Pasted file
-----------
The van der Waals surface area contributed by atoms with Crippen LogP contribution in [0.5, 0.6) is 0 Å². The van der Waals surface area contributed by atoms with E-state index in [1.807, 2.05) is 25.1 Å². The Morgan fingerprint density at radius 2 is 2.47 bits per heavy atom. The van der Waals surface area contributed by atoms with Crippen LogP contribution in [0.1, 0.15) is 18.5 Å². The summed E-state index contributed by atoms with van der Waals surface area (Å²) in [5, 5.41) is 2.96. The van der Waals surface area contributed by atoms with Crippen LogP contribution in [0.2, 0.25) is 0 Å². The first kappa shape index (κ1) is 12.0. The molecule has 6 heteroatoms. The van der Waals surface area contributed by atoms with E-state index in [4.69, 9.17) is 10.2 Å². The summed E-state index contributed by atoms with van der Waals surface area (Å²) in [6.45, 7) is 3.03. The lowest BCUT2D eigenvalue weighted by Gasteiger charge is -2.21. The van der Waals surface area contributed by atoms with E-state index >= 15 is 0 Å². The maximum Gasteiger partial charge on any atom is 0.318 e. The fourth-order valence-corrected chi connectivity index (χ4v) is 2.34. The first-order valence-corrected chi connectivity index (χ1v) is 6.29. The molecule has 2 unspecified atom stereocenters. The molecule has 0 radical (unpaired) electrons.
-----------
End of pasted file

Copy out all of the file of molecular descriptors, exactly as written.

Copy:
The van der Waals surface area contributed by atoms with Crippen LogP contribution in [0.5, 0.6) is 0 Å². The van der Waals surface area contributed by atoms with E-state index in [1.807, 2.05) is 25.1 Å². The Morgan fingerprint density at radius 2 is 2.47 bits per heavy atom. The van der Waals surface area contributed by atoms with Crippen LogP contribution in [0.1, 0.15) is 18.5 Å². The summed E-state index contributed by atoms with van der Waals surface area (Å²) in [5, 5.41) is 2.96. The van der Waals surface area contributed by atoms with Crippen LogP contribution in [0.2, 0.25) is 0 Å². The first kappa shape index (κ1) is 12.0. The molecule has 6 heteroatoms. The van der Waals surface area contributed by atoms with E-state index in [4.69, 9.17) is 10.2 Å². The summed E-state index contributed by atoms with van der Waals surface area (Å²) in [6.45, 7) is 3.03. The lowest BCUT2D eigenvalue weighted by Gasteiger charge is -2.21. The van der Waals surface area contributed by atoms with E-state index >= 15 is 0 Å². The maximum Gasteiger partial charge on any atom is 0.318 e. The fourth-order valence-corrected chi connectivity index (χ4v) is 2.34. The first-order valence-corrected chi connectivity index (χ1v) is 6.29. The molecule has 2 unspecified atom stereocenters. The molecule has 0 radical (unpaired) electrons.